Scientists just got their first glimpse into the space between Saturn and its rings. And it's pretty stunning.
On Wednesday, the NASA space probe Cassini performed the first of 22 planned dives through the rings around the planet.
No human-made object had ever ventured so far into those swirling bands of ice and dust particles.
Cassini was traveling at speeds of 77,000 mph through regions thick with potentially destructive particles. It had to use its dish-shaped antenna as a shield, preventing any communication with Earth during the dive.
All day, scientists anxiously awaited confirmation that their brave little space robot had made it through.
Just before midnight Pacific time, the Deep Space Network (a group of telescopes that communicate with distant objects in space) picked up Cassini's far-off signal.
A massive cheer went up at ground control at the Jet Propulsion Laboratory in Pasadena, California, as data began streaming the billion miles back to Earth. Cassini had made it through the gap and emerged safely on the other side.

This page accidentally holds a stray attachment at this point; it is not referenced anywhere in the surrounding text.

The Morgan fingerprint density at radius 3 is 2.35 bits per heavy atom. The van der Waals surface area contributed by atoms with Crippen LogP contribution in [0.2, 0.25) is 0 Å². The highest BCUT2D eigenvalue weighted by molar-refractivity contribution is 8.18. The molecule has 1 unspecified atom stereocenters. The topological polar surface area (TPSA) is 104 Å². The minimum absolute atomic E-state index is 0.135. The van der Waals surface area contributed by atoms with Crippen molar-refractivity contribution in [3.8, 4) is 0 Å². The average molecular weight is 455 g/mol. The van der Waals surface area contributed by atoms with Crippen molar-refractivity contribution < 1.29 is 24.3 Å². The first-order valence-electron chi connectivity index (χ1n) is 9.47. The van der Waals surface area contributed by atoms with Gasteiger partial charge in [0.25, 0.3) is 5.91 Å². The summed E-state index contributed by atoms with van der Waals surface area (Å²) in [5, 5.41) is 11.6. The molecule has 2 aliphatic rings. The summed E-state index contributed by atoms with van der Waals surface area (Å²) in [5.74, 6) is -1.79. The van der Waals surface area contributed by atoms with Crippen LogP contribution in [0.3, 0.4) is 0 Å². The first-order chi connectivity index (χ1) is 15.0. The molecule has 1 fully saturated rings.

We did it! Cassini is in contact with Earth and sending back data after a successful dive through the gap between Saturn and its rings. pic.twitter.com/cej1yO7T6a— CassiniSaturn (@CassiniSaturn) April 27, 2017
In September, the spacecraft's last dive will have it plummeting straight into Saturn itself, and the probe will be lost forever. But until then, Cassini's 'grand finale' promises to deliver some incredible images and some fascinating science.
The raw images from the latest dive are being posted on NASA's website as they stream in. Here's some of what Cassini has seen:
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This article was originally published by the Washington Post.
Update 30 April 2017: ScienceAlert added a header image for this story without properly crediting the photographer, astroparticle physicist Sophia Nasr. We apologise for the error and have amended the credit now. Properly attributing scientists and aritsts is one of our site's core values and we're investigating what went wrong in this situation.